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Processes of Spatialization in the Americas

Configurations and Narratives

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Edited By Gabriele Pisarz-Ramirez and Hannes Warnecke-Berger

Where do the Americas begin, and where do they end? What is the relationship between the spatial constructions of «area» and «continent»? How were the Americas imagined by different actors in different historical periods, and how were these imaginations – as continent, nation, region – guided by changing agendas and priorities? This interdisciplinary volume addresses competing and conflicting configurations and narratives of spatialization in the context of globalization processes from the 19th century to the present.

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Spatiality and Psyche: Surviving the Yukon in Jack London’s “Love of Life” and “To Build a Fire”

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Steffen Wöll

Spatiality and Psyche: Surviving the Yukon in Jack London’s “Love of Life” and “To Build a Fire”

[O]ur expedition, running appalling risks, performing prodigies of superhuman endurance, achieving immortal renown, commemorated in august cathedral sermons and by public statues, yet reaching the Pole only to find our terrible journey superfluous.

Apsley Cherry-Garrard1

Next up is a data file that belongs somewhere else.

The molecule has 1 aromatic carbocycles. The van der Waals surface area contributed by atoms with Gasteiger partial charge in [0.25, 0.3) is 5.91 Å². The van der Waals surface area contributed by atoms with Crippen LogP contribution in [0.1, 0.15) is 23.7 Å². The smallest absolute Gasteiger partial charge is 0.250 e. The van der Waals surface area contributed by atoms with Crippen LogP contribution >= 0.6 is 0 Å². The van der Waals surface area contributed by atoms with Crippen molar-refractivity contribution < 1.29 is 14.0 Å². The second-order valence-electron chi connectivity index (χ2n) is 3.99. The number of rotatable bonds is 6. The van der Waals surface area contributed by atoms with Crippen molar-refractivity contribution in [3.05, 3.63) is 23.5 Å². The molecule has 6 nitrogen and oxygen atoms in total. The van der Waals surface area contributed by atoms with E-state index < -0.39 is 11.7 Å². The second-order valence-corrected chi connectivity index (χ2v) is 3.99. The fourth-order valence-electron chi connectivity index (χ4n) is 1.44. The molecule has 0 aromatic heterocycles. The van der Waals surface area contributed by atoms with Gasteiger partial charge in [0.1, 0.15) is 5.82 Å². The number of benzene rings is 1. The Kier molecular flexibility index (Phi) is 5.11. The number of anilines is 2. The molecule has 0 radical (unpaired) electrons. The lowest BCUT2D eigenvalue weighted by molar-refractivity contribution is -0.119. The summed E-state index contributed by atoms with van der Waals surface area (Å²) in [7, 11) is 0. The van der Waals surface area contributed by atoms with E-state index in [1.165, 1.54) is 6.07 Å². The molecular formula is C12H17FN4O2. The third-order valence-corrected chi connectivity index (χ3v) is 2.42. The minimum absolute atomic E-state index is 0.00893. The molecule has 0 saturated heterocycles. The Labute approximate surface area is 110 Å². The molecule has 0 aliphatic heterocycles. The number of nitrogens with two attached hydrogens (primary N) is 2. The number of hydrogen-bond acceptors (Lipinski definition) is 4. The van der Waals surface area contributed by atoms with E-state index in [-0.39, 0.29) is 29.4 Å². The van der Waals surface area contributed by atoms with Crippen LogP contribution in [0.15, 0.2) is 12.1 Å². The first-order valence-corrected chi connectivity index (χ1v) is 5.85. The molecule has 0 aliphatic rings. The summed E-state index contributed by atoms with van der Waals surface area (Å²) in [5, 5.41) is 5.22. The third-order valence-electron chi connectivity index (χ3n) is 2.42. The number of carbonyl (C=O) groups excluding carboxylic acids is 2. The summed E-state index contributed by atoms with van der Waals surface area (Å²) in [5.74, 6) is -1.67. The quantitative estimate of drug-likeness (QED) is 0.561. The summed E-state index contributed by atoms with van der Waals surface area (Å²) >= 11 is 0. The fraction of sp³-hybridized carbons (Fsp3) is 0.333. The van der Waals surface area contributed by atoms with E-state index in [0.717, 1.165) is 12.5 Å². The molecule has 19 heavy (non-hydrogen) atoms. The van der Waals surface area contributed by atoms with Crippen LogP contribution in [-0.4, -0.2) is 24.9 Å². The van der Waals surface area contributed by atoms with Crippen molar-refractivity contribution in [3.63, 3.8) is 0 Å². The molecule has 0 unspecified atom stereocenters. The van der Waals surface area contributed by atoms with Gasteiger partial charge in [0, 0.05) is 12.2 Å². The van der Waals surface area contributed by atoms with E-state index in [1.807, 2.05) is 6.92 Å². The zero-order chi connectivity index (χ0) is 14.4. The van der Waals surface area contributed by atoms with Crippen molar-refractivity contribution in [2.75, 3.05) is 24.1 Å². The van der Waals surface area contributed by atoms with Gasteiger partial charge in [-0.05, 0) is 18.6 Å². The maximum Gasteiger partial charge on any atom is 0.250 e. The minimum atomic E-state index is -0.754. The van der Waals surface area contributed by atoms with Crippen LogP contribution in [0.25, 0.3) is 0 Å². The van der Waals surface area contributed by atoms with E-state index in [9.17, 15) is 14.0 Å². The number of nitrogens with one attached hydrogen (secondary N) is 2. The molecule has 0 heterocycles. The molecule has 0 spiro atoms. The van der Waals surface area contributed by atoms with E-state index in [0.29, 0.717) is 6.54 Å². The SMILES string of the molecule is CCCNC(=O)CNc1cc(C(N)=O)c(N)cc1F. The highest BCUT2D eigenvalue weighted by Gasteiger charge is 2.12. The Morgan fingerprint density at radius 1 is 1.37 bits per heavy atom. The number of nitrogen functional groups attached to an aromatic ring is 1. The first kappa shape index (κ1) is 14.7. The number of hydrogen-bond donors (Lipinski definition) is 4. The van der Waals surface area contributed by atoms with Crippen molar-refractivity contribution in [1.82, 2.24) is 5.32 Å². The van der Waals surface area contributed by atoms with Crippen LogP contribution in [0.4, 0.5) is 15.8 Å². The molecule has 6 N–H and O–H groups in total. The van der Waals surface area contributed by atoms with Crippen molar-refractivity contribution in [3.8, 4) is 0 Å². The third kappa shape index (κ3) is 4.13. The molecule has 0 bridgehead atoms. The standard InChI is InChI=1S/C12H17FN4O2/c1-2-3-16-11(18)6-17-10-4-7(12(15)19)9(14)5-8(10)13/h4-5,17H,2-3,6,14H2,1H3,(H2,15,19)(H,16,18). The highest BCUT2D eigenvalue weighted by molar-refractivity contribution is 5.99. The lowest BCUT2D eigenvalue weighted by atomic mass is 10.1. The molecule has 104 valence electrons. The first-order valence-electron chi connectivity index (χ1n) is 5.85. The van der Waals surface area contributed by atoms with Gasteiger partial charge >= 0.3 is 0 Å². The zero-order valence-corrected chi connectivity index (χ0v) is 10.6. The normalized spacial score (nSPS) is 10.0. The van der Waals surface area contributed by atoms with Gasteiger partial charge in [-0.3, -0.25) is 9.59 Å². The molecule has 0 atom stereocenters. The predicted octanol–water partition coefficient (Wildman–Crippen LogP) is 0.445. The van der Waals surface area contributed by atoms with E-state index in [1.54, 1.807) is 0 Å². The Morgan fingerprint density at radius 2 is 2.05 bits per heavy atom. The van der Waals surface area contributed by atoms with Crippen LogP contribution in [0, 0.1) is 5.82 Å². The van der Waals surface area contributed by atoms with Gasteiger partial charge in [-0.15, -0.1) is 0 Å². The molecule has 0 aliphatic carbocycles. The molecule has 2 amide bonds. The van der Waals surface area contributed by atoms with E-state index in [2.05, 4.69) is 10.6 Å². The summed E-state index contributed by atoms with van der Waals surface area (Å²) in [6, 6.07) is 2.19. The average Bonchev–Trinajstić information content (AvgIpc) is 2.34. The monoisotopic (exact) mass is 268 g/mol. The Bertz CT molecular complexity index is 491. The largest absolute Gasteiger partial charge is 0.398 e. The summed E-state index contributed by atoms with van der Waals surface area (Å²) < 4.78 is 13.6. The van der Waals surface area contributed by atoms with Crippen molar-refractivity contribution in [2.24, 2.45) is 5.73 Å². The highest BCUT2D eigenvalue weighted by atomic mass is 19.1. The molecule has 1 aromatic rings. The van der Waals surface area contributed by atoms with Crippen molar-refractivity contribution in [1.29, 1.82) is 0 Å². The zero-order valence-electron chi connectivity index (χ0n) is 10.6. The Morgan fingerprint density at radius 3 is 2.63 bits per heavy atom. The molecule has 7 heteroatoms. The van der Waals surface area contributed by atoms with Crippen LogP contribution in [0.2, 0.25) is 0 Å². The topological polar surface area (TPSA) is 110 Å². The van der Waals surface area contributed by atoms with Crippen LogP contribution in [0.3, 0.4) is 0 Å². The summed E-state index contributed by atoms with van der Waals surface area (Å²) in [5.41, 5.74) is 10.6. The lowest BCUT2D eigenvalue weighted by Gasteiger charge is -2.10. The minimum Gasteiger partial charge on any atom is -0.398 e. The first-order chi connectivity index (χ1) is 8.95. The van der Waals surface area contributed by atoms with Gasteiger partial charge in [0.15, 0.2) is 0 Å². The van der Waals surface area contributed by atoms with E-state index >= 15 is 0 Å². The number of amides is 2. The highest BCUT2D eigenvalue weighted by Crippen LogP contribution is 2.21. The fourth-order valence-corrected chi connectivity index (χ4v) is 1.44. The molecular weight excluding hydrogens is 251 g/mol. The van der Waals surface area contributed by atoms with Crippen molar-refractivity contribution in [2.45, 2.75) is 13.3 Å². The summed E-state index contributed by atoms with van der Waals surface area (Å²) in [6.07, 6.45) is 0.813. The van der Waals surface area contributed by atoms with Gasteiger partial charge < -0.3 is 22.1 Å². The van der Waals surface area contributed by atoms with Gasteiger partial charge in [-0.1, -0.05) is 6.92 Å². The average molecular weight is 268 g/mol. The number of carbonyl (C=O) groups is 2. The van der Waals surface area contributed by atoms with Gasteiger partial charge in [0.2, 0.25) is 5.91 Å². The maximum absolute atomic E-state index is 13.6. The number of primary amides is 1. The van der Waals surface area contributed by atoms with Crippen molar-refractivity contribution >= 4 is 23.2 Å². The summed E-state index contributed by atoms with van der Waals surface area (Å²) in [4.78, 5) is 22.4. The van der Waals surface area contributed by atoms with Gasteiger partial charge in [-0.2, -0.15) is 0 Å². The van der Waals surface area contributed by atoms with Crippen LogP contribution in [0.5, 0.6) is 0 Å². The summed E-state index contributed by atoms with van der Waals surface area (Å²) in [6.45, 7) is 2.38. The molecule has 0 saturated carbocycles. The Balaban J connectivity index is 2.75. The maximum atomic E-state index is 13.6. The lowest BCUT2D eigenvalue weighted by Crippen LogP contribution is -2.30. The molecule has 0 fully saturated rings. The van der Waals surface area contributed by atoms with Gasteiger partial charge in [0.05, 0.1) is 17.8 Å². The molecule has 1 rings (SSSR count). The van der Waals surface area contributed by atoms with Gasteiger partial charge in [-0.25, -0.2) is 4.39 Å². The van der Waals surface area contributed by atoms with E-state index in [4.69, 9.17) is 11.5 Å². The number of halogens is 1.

Abstract: This chapter argues that London’s short stories “Love of Life” (1905) and “To Build a Fire” (1902) demonstrate the elusiveness of unequivocal interpretations of the Northland as a one-dimensional space of white supremacy in naturalist literature during the turn of the century. Going far beyond those ideas, London’s placement of anonymous characters into a state of primitivism maps out mental geographies and trajectories of the white American psyche, which often counterpoint the racialist hierarchies that are regularly seen as dominating the era’s discourses. Energizing alternative and more complex conceptualizations of imperialism and racism in the United States, I propose that the literary struggle of Anglo-Saxon “blond beasts” in the unforgiving sub-Arctic territory unpacks a number of psycho-spatial place-making dynamics through adaptation, transfiguration, and synthetic reconfigurations of body and mind that may best be examined through the lenses of Donna Haraway’s “xenogenesis” and the Nietzschean concept of the Übermensch. Ultimately, Jack London’s representation of the white psyche in the Northland reveals the many spatial frictions and philosophical pitfalls that are at the heart of a shifting American identity during the period of the nation’s imperial outreach,...

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